The war in Iraq is (mostly) over. The war in Afghanistan is (slowly, incompletely) ending. And yet the new battlefield robots produced by a decade of war are having an easier transition to peacetime than some human veterans. The robots are simply trading their fatigues for the blue uniforms of American police.

That’s what an official with the Defense Logistics Agency told a conference in Washington last week. Any police or homeland security department with a counterterrorism or anti-drug mission and the ability to execute an arrest warrant can be eligible to get its very own robot. Dan Arnold, a regional manager of the agency’s Disposition Office, says that “hundreds” of war-hardened ‘bots will be donated to police departments, National Defense reported.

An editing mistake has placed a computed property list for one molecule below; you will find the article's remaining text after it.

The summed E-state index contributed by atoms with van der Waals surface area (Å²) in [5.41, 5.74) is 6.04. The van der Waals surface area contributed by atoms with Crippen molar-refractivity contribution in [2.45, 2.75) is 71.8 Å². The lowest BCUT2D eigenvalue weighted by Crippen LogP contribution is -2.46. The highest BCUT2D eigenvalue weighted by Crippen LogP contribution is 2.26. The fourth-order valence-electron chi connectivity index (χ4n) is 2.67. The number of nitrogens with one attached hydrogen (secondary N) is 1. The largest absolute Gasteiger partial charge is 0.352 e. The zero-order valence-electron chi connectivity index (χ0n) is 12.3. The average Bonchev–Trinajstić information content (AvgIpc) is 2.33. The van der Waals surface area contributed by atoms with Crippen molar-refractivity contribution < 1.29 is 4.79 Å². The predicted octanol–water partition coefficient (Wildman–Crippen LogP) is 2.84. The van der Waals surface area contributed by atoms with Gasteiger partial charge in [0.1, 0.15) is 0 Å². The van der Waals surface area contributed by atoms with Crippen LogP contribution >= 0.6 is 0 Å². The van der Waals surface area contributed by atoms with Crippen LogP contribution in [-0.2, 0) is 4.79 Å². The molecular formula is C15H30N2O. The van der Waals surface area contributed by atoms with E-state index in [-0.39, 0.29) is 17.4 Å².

To be clear, the cops aren’t about to get battle-hardened unmanned aircraft. Police Departments will have to buy their own spy drones, complete with all the regulatory restrictions the Federal Aviation Administration imposes.

Instead, the likeliest robotic police recruits are ground robots, used for tactical surveillance or for explosives-handling. Things like the Throwbot, a small robot that looks like a Shake Weight and literally tossed by troops around corners to expand their fields of vision. Or the PackBot and Talon machines, which have become so central to bomb disposal in places like Afghanistan. (Although it’s worth noting that many PDs already have these bots, thanks to some pretty generous — some would say excessive — homeland security grants.)